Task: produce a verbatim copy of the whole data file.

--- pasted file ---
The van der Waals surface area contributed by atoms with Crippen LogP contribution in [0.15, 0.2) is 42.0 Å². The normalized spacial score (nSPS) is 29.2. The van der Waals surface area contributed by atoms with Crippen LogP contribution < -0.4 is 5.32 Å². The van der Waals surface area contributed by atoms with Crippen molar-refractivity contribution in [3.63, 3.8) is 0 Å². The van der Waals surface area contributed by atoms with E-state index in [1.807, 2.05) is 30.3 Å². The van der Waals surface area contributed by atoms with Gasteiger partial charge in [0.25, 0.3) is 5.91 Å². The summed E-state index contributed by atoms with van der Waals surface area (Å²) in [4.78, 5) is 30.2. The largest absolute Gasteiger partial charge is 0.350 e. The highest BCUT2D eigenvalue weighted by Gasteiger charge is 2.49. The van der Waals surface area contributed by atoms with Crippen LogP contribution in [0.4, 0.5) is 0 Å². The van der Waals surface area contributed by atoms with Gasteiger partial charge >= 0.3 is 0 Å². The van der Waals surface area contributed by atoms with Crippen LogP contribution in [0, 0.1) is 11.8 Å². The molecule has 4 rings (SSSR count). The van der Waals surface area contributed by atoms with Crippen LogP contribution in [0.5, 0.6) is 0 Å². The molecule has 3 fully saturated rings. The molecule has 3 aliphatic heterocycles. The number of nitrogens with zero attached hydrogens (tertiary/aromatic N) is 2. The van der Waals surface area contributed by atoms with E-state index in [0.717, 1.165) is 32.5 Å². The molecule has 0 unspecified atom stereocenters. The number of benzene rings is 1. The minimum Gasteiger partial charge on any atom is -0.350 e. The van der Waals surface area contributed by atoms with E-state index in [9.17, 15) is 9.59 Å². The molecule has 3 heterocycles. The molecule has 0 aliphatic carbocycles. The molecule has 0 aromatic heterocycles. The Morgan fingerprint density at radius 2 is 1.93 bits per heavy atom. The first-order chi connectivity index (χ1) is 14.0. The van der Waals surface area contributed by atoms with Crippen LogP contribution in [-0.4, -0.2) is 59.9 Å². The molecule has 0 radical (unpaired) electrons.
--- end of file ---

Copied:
The van der Waals surface area contributed by atoms with Crippen LogP contribution in [0.15, 0.2) is 42.0 Å². The normalized spacial score (nSPS) is 29.2. The van der Waals surface area contributed by atoms with Crippen LogP contribution < -0.4 is 5.32 Å². The van der Waals surface area contributed by atoms with Crippen molar-refractivity contribution in [3.63, 3.8) is 0 Å². The van der Waals surface area contributed by atoms with E-state index in [1.807, 2.05) is 30.3 Å². The van der Waals surface area contributed by atoms with Gasteiger partial charge in [0.25, 0.3) is 5.91 Å². The summed E-state index contributed by atoms with van der Waals surface area (Å²) in [4.78, 5) is 30.2. The largest absolute Gasteiger partial charge is 0.350 e. The highest BCUT2D eigenvalue weighted by Gasteiger charge is 2.49. The van der Waals surface area contributed by atoms with Crippen LogP contribution in [0.4, 0.5) is 0 Å². The van der Waals surface area contributed by atoms with Gasteiger partial charge >= 0.3 is 0 Å². The van der Waals surface area contributed by atoms with Crippen LogP contribution in [0, 0.1) is 11.8 Å². The molecule has 4 rings (SSSR count). The van der Waals surface area contributed by atoms with Crippen LogP contribution in [0.5, 0.6) is 0 Å². The molecule has 3 fully saturated rings. The molecule has 3 aliphatic heterocycles. The number of nitrogens with zero attached hydrogens (tertiary/aromatic N) is 2. The van der Waals surface area contributed by atoms with E-state index in [0.717, 1.165) is 32.5 Å². The molecule has 0 unspecified atom stereocenters. The number of benzene rings is 1. The minimum Gasteiger partial charge on any atom is -0.350 e. The van der Waals surface area contributed by atoms with E-state index in [9.17, 15) is 9.59 Å². The molecule has 3 heterocycles. The molecule has 0 aliphatic carbocycles. The molecule has 0 aromatic heterocycles. The Morgan fingerprint density at radius 2 is 1.93 bits per heavy atom. The first-order chi connectivity index (χ1) is 14.0. The van der Waals surface area contributed by atoms with Crippen LogP contribution in [-0.4, -0.2) is 59.9 Å². The molecule has 0 radical (unpaired) electrons.